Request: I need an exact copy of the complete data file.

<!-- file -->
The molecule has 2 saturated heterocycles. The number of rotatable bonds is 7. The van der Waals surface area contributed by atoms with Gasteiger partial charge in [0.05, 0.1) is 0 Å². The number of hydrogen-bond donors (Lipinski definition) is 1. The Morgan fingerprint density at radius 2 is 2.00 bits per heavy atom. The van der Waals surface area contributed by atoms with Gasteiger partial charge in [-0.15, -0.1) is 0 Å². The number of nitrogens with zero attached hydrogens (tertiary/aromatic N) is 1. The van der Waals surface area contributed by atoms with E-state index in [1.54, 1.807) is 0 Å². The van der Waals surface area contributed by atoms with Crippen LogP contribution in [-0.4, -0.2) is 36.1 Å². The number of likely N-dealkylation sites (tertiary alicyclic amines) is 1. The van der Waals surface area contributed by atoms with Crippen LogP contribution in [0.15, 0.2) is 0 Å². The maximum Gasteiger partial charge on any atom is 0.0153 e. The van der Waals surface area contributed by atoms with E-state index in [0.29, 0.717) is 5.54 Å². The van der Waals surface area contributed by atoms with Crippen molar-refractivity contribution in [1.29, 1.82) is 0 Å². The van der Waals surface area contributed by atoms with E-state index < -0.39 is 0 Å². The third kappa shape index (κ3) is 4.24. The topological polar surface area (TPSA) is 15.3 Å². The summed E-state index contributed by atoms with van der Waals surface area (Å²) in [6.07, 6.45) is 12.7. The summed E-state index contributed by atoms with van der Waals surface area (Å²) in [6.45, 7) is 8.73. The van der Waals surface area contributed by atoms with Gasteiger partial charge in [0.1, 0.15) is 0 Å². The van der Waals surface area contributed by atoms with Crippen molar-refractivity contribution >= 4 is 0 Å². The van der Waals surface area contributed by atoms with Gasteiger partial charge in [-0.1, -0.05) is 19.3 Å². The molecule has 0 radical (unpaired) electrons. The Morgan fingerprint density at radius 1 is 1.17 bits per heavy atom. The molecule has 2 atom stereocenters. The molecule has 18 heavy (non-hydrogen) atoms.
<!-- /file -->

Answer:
The molecule has 2 saturated heterocycles. The number of rotatable bonds is 7. The van der Waals surface area contributed by atoms with Gasteiger partial charge in [0.05, 0.1) is 0 Å². The number of hydrogen-bond donors (Lipinski definition) is 1. The Morgan fingerprint density at radius 2 is 2.00 bits per heavy atom. The van der Waals surface area contributed by atoms with Gasteiger partial charge in [-0.15, -0.1) is 0 Å². The number of nitrogens with zero attached hydrogens (tertiary/aromatic N) is 1. The van der Waals surface area contributed by atoms with E-state index in [1.54, 1.807) is 0 Å². The van der Waals surface area contributed by atoms with Crippen LogP contribution in [-0.4, -0.2) is 36.1 Å². The number of likely N-dealkylation sites (tertiary alicyclic amines) is 1. The van der Waals surface area contributed by atoms with Crippen LogP contribution in [0.15, 0.2) is 0 Å². The maximum Gasteiger partial charge on any atom is 0.0153 e. The van der Waals surface area contributed by atoms with E-state index in [0.29, 0.717) is 5.54 Å². The van der Waals surface area contributed by atoms with Crippen molar-refractivity contribution in [1.29, 1.82) is 0 Å². The van der Waals surface area contributed by atoms with E-state index < -0.39 is 0 Å². The third kappa shape index (κ3) is 4.24. The topological polar surface area (TPSA) is 15.3 Å². The summed E-state index contributed by atoms with van der Waals surface area (Å²) in [6.07, 6.45) is 12.7. The summed E-state index contributed by atoms with van der Waals surface area (Å²) in [6.45, 7) is 8.73. The van der Waals surface area contributed by atoms with Gasteiger partial charge in [0.1, 0.15) is 0 Å². The van der Waals surface area contributed by atoms with Crippen molar-refractivity contribution >= 4 is 0 Å². The van der Waals surface area contributed by atoms with Gasteiger partial charge in [-0.1, -0.05) is 19.3 Å². The molecule has 0 radical (unpaired) electrons. The Morgan fingerprint density at radius 1 is 1.17 bits per heavy atom. The molecule has 2 atom stereocenters. The molecule has 18 heavy (non-hydrogen) atoms.